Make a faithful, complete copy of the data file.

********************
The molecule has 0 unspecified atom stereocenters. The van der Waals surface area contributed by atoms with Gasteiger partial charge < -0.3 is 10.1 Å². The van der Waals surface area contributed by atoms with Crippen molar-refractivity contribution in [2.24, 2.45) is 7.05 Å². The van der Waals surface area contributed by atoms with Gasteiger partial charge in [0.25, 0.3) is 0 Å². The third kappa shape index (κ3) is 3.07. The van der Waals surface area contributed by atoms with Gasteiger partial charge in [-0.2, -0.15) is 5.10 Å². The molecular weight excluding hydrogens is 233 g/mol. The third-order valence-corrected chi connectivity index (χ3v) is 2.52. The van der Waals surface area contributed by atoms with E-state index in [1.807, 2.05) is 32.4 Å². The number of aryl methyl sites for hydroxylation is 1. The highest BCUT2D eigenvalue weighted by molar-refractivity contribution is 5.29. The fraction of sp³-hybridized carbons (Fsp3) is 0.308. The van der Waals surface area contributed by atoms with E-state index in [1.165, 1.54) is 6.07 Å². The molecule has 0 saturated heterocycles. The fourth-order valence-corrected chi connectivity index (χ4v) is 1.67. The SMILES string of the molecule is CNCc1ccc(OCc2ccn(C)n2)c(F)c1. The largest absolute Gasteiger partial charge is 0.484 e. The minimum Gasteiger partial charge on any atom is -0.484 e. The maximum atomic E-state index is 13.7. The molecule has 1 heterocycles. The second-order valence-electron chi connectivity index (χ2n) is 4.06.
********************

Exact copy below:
The molecule has 0 unspecified atom stereocenters. The van der Waals surface area contributed by atoms with Gasteiger partial charge < -0.3 is 10.1 Å². The van der Waals surface area contributed by atoms with Crippen molar-refractivity contribution in [2.24, 2.45) is 7.05 Å². The van der Waals surface area contributed by atoms with Gasteiger partial charge in [0.25, 0.3) is 0 Å². The third kappa shape index (κ3) is 3.07. The van der Waals surface area contributed by atoms with Gasteiger partial charge in [-0.2, -0.15) is 5.10 Å². The molecular weight excluding hydrogens is 233 g/mol. The third-order valence-corrected chi connectivity index (χ3v) is 2.52. The van der Waals surface area contributed by atoms with E-state index in [1.807, 2.05) is 32.4 Å². The number of aryl methyl sites for hydroxylation is 1. The highest BCUT2D eigenvalue weighted by molar-refractivity contribution is 5.29. The fraction of sp³-hybridized carbons (Fsp3) is 0.308. The van der Waals surface area contributed by atoms with E-state index in [1.165, 1.54) is 6.07 Å². The molecule has 0 saturated heterocycles. The fourth-order valence-corrected chi connectivity index (χ4v) is 1.67. The SMILES string of the molecule is CNCc1ccc(OCc2ccn(C)n2)c(F)c1. The largest absolute Gasteiger partial charge is 0.484 e. The minimum Gasteiger partial charge on any atom is -0.484 e. The maximum atomic E-state index is 13.7. The molecule has 1 heterocycles. The second-order valence-electron chi connectivity index (χ2n) is 4.06.